Fund managers facing identity crisis amid rising ESG sophistication

Investment firms need to clearly define their ethical investing proposition as investors develop stronger preferences.



By Mark Northway,
Sparrows Capital




Asset managers are undergoing an identity conundrum over so-called ethical investing as the debate among investors becomes more sophisticated.


Interest in environmental, social and governance (ESG) investing took off like a jet-fuelled rocket as the coronavirus pandemic spread across the globe, with a record $51bn (£37.6bn) surging into sustainable US funds alone in 2020.


Fund managers will have accumulated assets simply by waving the acronym ESG in front of their investors. But as the market hits saturation point, genuine differentiation is now required.


This is because a part of the investor base – small now but highly likely to grow – holds the view that true ESG funds can only be run by ESG-focused houses.


Investment managers won’t be able to sit idly by here; the way they run their entire businesses might soon need to change.




Honest appraisal


ESG might mean different things to different people, but there is an element of science behind it, or at least broad agreements through data as to what ESG is and is not.


If one takes the MSCI All World index, it has 1,557 companies in it. But its ‘socially responsible investing’, or SRI, sibling comprises just 373 businesses.


This clearly illustrates that a global equity fund and an ESG global equity fund will have different risk levels, different sector concentrations, and different geographical exposures.


Many investment firms may have simply told investors that they have put an ‘ESG overlay’ on to their existing funds. But doing so fundamentally changes the make-up of a fund, something that investors are potentially becoming increasingly alive to.


Fund managers often overstate the actions they are taking to integrate ESG into their investments. Deutsche Bank’s asset management arm, DWS, is reportedly being probed by the US Securities and Exchange Commission on this very issue.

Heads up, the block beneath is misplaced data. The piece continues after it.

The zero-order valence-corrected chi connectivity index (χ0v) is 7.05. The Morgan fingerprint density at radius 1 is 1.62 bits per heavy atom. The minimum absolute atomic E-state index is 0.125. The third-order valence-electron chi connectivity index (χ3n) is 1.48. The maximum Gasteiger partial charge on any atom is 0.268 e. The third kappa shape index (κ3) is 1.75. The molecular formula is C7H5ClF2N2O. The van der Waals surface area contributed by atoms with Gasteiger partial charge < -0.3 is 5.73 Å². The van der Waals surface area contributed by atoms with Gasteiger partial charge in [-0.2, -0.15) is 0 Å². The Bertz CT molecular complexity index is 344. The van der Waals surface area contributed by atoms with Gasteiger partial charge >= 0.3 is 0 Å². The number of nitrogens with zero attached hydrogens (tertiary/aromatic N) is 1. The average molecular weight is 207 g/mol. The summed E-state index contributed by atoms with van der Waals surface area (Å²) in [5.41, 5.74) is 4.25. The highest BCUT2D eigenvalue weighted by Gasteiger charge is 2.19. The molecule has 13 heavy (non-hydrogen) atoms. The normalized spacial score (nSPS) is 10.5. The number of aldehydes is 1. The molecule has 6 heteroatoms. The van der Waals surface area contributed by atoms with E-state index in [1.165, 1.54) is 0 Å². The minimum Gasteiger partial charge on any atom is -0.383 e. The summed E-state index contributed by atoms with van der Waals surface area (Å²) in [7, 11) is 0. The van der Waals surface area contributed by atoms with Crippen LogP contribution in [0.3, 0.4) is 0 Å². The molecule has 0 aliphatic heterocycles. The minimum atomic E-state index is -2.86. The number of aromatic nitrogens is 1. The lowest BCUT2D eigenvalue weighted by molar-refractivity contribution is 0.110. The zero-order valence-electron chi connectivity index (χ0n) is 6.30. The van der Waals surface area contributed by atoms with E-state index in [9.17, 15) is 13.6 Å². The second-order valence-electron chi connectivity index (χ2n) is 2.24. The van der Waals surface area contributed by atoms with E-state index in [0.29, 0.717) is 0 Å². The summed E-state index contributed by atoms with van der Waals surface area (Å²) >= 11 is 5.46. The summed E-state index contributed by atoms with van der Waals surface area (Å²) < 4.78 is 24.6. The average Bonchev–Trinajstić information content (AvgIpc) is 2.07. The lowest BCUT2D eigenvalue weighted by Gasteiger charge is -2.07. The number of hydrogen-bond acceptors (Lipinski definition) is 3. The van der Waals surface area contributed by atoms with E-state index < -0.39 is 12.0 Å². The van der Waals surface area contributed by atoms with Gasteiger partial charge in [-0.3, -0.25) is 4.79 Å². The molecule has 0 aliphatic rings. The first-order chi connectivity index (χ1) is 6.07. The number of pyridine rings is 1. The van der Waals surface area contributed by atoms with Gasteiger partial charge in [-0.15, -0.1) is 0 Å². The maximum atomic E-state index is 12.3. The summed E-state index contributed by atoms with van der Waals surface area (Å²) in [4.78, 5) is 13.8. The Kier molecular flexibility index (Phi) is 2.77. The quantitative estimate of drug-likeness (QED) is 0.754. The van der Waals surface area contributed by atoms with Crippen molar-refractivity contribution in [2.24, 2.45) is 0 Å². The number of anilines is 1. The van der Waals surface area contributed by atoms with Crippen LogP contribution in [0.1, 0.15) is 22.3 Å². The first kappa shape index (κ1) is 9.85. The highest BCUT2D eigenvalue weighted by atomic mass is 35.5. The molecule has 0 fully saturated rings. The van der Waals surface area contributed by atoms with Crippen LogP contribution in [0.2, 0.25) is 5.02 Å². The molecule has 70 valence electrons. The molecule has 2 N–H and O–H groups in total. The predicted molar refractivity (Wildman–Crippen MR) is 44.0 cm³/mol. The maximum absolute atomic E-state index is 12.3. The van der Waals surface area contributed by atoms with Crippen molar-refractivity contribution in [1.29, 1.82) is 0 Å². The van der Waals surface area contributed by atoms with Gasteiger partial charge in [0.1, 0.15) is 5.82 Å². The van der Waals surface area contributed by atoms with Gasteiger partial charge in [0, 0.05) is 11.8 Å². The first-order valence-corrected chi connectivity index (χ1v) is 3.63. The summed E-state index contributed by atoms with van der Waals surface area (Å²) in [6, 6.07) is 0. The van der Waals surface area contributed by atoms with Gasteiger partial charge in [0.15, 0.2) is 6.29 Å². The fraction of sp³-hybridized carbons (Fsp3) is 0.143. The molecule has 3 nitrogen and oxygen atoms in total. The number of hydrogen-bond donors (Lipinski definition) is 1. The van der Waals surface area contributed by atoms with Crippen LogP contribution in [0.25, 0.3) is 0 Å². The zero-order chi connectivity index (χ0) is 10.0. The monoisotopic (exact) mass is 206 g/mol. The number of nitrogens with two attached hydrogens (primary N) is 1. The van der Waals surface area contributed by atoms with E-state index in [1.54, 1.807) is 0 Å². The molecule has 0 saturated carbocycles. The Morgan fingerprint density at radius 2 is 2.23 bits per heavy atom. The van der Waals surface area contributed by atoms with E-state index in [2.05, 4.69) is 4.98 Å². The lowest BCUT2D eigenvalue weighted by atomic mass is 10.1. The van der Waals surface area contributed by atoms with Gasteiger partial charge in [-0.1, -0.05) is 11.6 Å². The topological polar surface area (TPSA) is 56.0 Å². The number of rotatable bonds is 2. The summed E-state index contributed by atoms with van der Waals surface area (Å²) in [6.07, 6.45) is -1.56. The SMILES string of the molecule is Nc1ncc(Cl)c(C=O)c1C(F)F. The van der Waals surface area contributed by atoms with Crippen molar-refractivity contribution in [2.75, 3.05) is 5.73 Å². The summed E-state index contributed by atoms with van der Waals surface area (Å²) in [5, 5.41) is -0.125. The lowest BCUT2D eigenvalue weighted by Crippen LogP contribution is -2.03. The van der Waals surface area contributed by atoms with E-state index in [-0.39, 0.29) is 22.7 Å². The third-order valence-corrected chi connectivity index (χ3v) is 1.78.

Looming decisions


The rising call from a vocal minority of investors seems to be that true ethical investors should only consider funds from investment managers that solely tread the ESG path.


But ethical investing is a spectrum, and different approaches are warranted at different points on that spectrum.


For highly specialised social impact funds that back start-up enterprises and look to add value through deep engagement and intervention, it certainly makes sense for investors to select a specialist impact manager.


But, for most investors, impact funds are unlikely to represent the core of their investing activity. The bulk of their portfolio is likely to be deployed using more conventional ESG funds that invest more broadly across the markets, which taking account of ESG risks through screening and weighting and through responsible stewardship.


Here, classic investment discipline and analysis are the primary skills required. Ethical parameters are set by the investor according to a belief set, and it is for the fund manager to ensure that these are fully respected while designing and implementing balanced, diversified strategy.


At Sparrows, we don’t believe that mixing an ESG approach with factor investing within the same portfolio to be best practice due to the lack of data around the interactions between the two methodologies.


Ethics vs profits


Returns are important, and it’s true that listed companies deemed as ‘ESG-friendly’ have performed remarkably well in the past two years.


But this stellar turn was largely driven by the pandemic, a backdrop to markets that hopefully won’t be repeated any time soon.


Fund managers need to carefully consider how they position their businesses from here, and what they tell investors about potential returns if they only back ‘good’ companies.


An ESG-driven approach could mean investors miss returns from so-called ‘sin’ stocks, and crucially, from their transformation into ‘good’ stocks.


Investing in an oil company might be seen as ‘bad’ now, but what about one that’s genuinely working hard to overhaul its business model in a bid to embrace new forms of energy?


Is it better to invest in it once it’s become a ‘good’ stock, or might that be too late?


For the time being, investors might be best served by having a core and a satellite portfolio, with the former staying relatively close to the broad market, and latter housing their pure impact plays.


Regardless of the route investment managers take, they need to clearly define how they are approaching responsible investing. A confused or inadequate proposition won’t rub with investors for much longer.



Mark Northway is investment manager at Sparrows Capital. The views expressed above are his own and should not be taken as investment advice.




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